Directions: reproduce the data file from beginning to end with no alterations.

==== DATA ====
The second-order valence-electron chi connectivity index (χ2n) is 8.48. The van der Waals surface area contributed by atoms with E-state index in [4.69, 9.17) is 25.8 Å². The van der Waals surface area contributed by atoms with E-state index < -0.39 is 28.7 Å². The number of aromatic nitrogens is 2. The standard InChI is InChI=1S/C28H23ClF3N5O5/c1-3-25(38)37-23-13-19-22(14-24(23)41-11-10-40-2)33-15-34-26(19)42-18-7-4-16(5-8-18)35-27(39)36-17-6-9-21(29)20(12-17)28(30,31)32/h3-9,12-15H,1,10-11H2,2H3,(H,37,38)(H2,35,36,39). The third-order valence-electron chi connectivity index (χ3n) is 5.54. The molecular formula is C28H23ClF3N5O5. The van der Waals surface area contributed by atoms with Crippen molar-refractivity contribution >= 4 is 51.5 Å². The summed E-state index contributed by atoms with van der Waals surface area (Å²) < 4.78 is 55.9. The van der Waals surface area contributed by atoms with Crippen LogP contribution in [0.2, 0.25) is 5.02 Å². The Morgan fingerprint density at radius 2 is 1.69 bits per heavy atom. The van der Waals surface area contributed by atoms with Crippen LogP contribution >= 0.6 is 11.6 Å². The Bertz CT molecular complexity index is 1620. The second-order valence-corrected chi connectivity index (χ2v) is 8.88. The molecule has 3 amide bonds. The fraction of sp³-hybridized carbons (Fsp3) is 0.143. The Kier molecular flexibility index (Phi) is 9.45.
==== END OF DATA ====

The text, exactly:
The second-order valence-electron chi connectivity index (χ2n) is 8.48. The van der Waals surface area contributed by atoms with E-state index in [4.69, 9.17) is 25.8 Å². The van der Waals surface area contributed by atoms with E-state index < -0.39 is 28.7 Å². The number of aromatic nitrogens is 2. The standard InChI is InChI=1S/C28H23ClF3N5O5/c1-3-25(38)37-23-13-19-22(14-24(23)41-11-10-40-2)33-15-34-26(19)42-18-7-4-16(5-8-18)35-27(39)36-17-6-9-21(29)20(12-17)28(30,31)32/h3-9,12-15H,1,10-11H2,2H3,(H,37,38)(H2,35,36,39). The third-order valence-electron chi connectivity index (χ3n) is 5.54. The molecular formula is C28H23ClF3N5O5. The van der Waals surface area contributed by atoms with Crippen molar-refractivity contribution >= 4 is 51.5 Å². The summed E-state index contributed by atoms with van der Waals surface area (Å²) < 4.78 is 55.9. The van der Waals surface area contributed by atoms with Crippen LogP contribution in [0.2, 0.25) is 5.02 Å². The Morgan fingerprint density at radius 2 is 1.69 bits per heavy atom. The van der Waals surface area contributed by atoms with Crippen LogP contribution >= 0.6 is 11.6 Å². The Bertz CT molecular complexity index is 1620. The second-order valence-corrected chi connectivity index (χ2v) is 8.88. The molecule has 3 amide bonds. The fraction of sp³-hybridized carbons (Fsp3) is 0.143. The Kier molecular flexibility index (Phi) is 9.45.